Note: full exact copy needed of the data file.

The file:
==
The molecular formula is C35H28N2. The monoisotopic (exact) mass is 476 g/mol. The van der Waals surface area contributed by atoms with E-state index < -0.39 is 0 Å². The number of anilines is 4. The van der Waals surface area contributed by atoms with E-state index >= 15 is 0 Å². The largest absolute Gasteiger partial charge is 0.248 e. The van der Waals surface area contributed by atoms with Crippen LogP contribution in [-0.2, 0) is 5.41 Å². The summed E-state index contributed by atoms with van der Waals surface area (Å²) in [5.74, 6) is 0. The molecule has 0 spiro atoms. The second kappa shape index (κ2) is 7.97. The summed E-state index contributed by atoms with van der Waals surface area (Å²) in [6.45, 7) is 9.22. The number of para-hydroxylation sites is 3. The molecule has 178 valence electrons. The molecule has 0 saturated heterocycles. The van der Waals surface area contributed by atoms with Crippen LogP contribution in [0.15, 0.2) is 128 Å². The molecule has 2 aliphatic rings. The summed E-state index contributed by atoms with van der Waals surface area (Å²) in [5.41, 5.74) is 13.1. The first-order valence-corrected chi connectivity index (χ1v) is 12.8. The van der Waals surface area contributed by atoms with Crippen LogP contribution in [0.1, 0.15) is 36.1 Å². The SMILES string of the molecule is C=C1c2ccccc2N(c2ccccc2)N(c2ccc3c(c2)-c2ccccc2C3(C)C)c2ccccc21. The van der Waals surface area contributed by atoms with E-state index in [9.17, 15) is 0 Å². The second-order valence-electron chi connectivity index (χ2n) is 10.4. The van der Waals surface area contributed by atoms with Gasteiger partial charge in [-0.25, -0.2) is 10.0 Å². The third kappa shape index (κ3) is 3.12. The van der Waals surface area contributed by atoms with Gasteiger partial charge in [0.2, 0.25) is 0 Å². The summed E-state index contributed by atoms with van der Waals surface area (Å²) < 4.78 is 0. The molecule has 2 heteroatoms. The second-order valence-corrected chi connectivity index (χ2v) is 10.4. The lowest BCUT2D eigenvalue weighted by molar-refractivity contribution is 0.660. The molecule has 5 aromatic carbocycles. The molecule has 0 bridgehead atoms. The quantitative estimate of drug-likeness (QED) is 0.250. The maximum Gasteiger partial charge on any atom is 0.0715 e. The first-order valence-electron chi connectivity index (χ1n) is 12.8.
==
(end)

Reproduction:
The molecular formula is C35H28N2. The monoisotopic (exact) mass is 476 g/mol. The van der Waals surface area contributed by atoms with E-state index < -0.39 is 0 Å². The number of anilines is 4. The van der Waals surface area contributed by atoms with E-state index >= 15 is 0 Å². The largest absolute Gasteiger partial charge is 0.248 e. The van der Waals surface area contributed by atoms with Crippen LogP contribution in [-0.2, 0) is 5.41 Å². The summed E-state index contributed by atoms with van der Waals surface area (Å²) in [5.74, 6) is 0. The molecule has 0 spiro atoms. The second kappa shape index (κ2) is 7.97. The summed E-state index contributed by atoms with van der Waals surface area (Å²) in [6.45, 7) is 9.22. The number of para-hydroxylation sites is 3. The molecule has 178 valence electrons. The molecule has 0 saturated heterocycles. The van der Waals surface area contributed by atoms with Crippen LogP contribution in [0.15, 0.2) is 128 Å². The molecule has 2 aliphatic rings. The summed E-state index contributed by atoms with van der Waals surface area (Å²) in [5.41, 5.74) is 13.1. The first-order valence-corrected chi connectivity index (χ1v) is 12.8. The van der Waals surface area contributed by atoms with Crippen LogP contribution in [0.1, 0.15) is 36.1 Å². The SMILES string of the molecule is C=C1c2ccccc2N(c2ccccc2)N(c2ccc3c(c2)-c2ccccc2C3(C)C)c2ccccc21. The van der Waals surface area contributed by atoms with E-state index in [9.17, 15) is 0 Å². The second-order valence-electron chi connectivity index (χ2n) is 10.4. The van der Waals surface area contributed by atoms with Gasteiger partial charge in [-0.25, -0.2) is 10.0 Å². The third kappa shape index (κ3) is 3.12. The van der Waals surface area contributed by atoms with Gasteiger partial charge in [0.2, 0.25) is 0 Å². The summed E-state index contributed by atoms with van der Waals surface area (Å²) < 4.78 is 0. The molecule has 2 heteroatoms. The second-order valence-corrected chi connectivity index (χ2v) is 10.4. The lowest BCUT2D eigenvalue weighted by molar-refractivity contribution is 0.660. The molecule has 5 aromatic carbocycles. The molecule has 0 bridgehead atoms. The quantitative estimate of drug-likeness (QED) is 0.250. The maximum Gasteiger partial charge on any atom is 0.0715 e. The first-order valence-electron chi connectivity index (χ1n) is 12.8.